11. Nearly all kids know who the smart kids are, and from very early on there is some inevitable separating of the bright, average and below average kids, whether it’s within a classroom or not. It’s great to have these kids all playing and learning together as much as possible, but let’s not kids ourselves that the kids don’t know who’s smart and who’s not. They know that about as well as they know who they’d pick on their basketball team. It’s the adults who have a problem with it.
    At some point, generally late in elementary school, but certainly by middle school, there is tremendous peer pressure on kids to conform to a social norm of the peer group the child most identifies with. Depending upon the peers, that pressure can be to excel academically, to downplay or hide those gifts, or in upteen ways to take emphasis off academic excellence. If the peer group is of similarly gifted kids, pressure to excel will be higher.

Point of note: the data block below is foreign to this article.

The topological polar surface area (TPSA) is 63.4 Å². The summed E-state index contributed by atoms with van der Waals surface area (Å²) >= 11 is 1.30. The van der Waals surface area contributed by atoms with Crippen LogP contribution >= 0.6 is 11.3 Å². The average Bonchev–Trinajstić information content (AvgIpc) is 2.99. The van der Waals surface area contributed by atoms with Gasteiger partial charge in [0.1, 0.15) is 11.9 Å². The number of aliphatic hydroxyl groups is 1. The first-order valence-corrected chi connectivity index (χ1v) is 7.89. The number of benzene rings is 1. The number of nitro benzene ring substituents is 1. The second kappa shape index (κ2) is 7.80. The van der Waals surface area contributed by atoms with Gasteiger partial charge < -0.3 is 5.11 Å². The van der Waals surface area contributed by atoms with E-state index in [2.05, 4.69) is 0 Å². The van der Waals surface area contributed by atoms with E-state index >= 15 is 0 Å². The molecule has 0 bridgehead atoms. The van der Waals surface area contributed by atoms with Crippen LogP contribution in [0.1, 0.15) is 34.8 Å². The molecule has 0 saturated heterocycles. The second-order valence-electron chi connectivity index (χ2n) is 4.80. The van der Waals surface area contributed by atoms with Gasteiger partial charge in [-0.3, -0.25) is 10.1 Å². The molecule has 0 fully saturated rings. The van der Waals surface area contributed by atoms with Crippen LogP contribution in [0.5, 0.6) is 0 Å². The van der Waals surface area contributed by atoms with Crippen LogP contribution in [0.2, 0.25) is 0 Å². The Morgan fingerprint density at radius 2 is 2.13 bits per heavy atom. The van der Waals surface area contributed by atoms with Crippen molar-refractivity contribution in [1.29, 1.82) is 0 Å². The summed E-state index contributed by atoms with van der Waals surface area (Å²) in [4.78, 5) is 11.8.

By fourth or fifth grades those gifted kids had better be identified and directed to separate programs and classrooms, or you are abetting the waste of their promise. And the promise of minority and poor kids are what gets wasted the most.

  12. To reference the Board of Education Legislative committee meetings for the past 3 years:
    I think I counted 6 or 7 meetings.
    From the MMSD website, the Legislative committee focuses on government issues including local, state and federal issues effecting education. The idea Carol had I believe was discussed at a general meeting of the entire board.